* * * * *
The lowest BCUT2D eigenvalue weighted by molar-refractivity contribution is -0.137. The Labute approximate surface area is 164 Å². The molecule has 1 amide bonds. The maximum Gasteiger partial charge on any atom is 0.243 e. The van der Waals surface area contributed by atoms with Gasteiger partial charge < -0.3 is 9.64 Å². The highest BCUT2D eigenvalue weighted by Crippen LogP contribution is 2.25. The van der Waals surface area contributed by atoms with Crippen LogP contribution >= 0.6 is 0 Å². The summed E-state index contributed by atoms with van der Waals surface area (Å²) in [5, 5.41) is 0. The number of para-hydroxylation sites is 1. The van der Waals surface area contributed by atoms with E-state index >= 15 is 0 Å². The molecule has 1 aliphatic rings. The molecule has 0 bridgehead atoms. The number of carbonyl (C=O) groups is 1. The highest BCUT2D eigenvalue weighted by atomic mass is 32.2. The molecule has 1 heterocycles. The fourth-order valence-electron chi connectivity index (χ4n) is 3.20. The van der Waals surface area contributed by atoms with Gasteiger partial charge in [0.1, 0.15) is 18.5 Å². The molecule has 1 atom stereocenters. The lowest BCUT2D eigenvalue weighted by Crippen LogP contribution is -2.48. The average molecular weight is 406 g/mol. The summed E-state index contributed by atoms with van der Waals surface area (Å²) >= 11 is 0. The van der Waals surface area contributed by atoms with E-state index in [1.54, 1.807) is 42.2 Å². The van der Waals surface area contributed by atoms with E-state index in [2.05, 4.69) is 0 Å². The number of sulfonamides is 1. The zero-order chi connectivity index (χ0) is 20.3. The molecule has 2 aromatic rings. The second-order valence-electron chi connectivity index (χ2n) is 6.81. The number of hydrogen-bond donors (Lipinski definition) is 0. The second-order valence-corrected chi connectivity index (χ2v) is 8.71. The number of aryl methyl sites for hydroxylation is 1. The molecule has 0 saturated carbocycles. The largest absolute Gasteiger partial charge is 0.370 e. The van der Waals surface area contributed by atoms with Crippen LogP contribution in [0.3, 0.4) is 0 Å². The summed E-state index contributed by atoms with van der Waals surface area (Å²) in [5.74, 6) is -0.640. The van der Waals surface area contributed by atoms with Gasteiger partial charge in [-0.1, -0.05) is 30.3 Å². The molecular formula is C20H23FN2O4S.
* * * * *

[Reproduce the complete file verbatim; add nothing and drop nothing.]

The lowest BCUT2D eigenvalue weighted by molar-refractivity contribution is -0.137. The Labute approximate surface area is 164 Å². The molecule has 1 amide bonds. The maximum Gasteiger partial charge on any atom is 0.243 e. The van der Waals surface area contributed by atoms with Gasteiger partial charge < -0.3 is 9.64 Å². The highest BCUT2D eigenvalue weighted by Crippen LogP contribution is 2.25. The van der Waals surface area contributed by atoms with Crippen LogP contribution >= 0.6 is 0 Å². The summed E-state index contributed by atoms with van der Waals surface area (Å²) in [5, 5.41) is 0. The number of para-hydroxylation sites is 1. The van der Waals surface area contributed by atoms with E-state index >= 15 is 0 Å². The molecule has 1 aliphatic rings. The molecule has 0 bridgehead atoms. The number of carbonyl (C=O) groups is 1. The highest BCUT2D eigenvalue weighted by atomic mass is 32.2. The molecule has 1 heterocycles. The fourth-order valence-electron chi connectivity index (χ4n) is 3.20. The van der Waals surface area contributed by atoms with Gasteiger partial charge in [0.1, 0.15) is 18.5 Å². The molecule has 1 atom stereocenters. The lowest BCUT2D eigenvalue weighted by Crippen LogP contribution is -2.48. The average molecular weight is 406 g/mol. The summed E-state index contributed by atoms with van der Waals surface area (Å²) >= 11 is 0. The van der Waals surface area contributed by atoms with E-state index in [1.54, 1.807) is 42.2 Å². The van der Waals surface area contributed by atoms with E-state index in [2.05, 4.69) is 0 Å². The number of sulfonamides is 1. The zero-order chi connectivity index (χ0) is 20.3. The molecule has 2 aromatic rings. The second-order valence-electron chi connectivity index (χ2n) is 6.81. The number of hydrogen-bond donors (Lipinski definition) is 0. The second-order valence-corrected chi connectivity index (χ2v) is 8.71. The number of aryl methyl sites for hydroxylation is 1. The molecule has 0 saturated carbocycles. The largest absolute Gasteiger partial charge is 0.370 e. The van der Waals surface area contributed by atoms with Crippen LogP contribution in [0.3, 0.4) is 0 Å². The summed E-state index contributed by atoms with van der Waals surface area (Å²) in [5.74, 6) is -0.640. The van der Waals surface area contributed by atoms with Gasteiger partial charge in [-0.1, -0.05) is 30.3 Å². The molecular formula is C20H23FN2O4S.